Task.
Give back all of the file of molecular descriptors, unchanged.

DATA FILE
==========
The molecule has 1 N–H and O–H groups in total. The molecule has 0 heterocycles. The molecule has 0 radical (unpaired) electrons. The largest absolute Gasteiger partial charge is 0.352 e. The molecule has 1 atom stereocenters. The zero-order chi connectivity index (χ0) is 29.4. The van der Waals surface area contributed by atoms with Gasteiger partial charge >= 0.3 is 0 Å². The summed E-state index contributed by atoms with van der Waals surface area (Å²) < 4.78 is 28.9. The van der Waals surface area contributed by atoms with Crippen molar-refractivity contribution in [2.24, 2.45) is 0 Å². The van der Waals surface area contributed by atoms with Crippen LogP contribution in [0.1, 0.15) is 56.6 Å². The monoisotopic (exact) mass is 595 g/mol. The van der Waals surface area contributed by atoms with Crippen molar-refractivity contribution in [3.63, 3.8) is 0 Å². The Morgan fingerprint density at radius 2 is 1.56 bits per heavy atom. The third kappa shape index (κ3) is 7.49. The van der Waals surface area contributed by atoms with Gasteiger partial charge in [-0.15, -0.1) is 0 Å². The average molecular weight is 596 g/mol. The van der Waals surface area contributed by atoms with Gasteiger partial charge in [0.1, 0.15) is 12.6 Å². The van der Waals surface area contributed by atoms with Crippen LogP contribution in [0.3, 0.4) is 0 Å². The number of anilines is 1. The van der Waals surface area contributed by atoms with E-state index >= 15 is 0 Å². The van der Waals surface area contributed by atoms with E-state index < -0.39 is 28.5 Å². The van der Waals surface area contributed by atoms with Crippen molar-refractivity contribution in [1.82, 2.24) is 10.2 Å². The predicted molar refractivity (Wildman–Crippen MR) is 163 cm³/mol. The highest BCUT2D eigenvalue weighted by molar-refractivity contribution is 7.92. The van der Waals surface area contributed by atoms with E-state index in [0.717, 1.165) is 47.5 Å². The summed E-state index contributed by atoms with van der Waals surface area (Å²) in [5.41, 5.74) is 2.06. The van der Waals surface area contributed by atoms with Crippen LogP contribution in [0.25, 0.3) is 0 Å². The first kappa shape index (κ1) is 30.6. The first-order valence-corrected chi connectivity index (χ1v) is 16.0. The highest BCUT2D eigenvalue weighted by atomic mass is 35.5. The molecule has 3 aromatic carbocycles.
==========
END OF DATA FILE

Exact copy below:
The molecule has 1 N–H and O–H groups in total. The molecule has 0 heterocycles. The molecule has 0 radical (unpaired) electrons. The largest absolute Gasteiger partial charge is 0.352 e. The molecule has 1 atom stereocenters. The zero-order chi connectivity index (χ0) is 29.4. The van der Waals surface area contributed by atoms with Gasteiger partial charge >= 0.3 is 0 Å². The summed E-state index contributed by atoms with van der Waals surface area (Å²) < 4.78 is 28.9. The van der Waals surface area contributed by atoms with Crippen molar-refractivity contribution in [2.24, 2.45) is 0 Å². The van der Waals surface area contributed by atoms with Crippen LogP contribution in [0.1, 0.15) is 56.6 Å². The monoisotopic (exact) mass is 595 g/mol. The van der Waals surface area contributed by atoms with Crippen molar-refractivity contribution in [3.63, 3.8) is 0 Å². The Morgan fingerprint density at radius 2 is 1.56 bits per heavy atom. The third kappa shape index (κ3) is 7.49. The van der Waals surface area contributed by atoms with Gasteiger partial charge in [-0.15, -0.1) is 0 Å². The average molecular weight is 596 g/mol. The van der Waals surface area contributed by atoms with Gasteiger partial charge in [0.1, 0.15) is 12.6 Å². The van der Waals surface area contributed by atoms with Crippen LogP contribution in [0.3, 0.4) is 0 Å². The number of anilines is 1. The van der Waals surface area contributed by atoms with E-state index >= 15 is 0 Å². The van der Waals surface area contributed by atoms with E-state index < -0.39 is 28.5 Å². The van der Waals surface area contributed by atoms with Crippen molar-refractivity contribution in [1.82, 2.24) is 10.2 Å². The predicted molar refractivity (Wildman–Crippen MR) is 163 cm³/mol. The highest BCUT2D eigenvalue weighted by molar-refractivity contribution is 7.92. The van der Waals surface area contributed by atoms with E-state index in [0.717, 1.165) is 47.5 Å². The summed E-state index contributed by atoms with van der Waals surface area (Å²) in [5.41, 5.74) is 2.06. The van der Waals surface area contributed by atoms with Crippen LogP contribution in [0.25, 0.3) is 0 Å². The first kappa shape index (κ1) is 30.6. The first-order valence-corrected chi connectivity index (χ1v) is 16.0. The highest BCUT2D eigenvalue weighted by atomic mass is 35.5. The molecule has 3 aromatic carbocycles.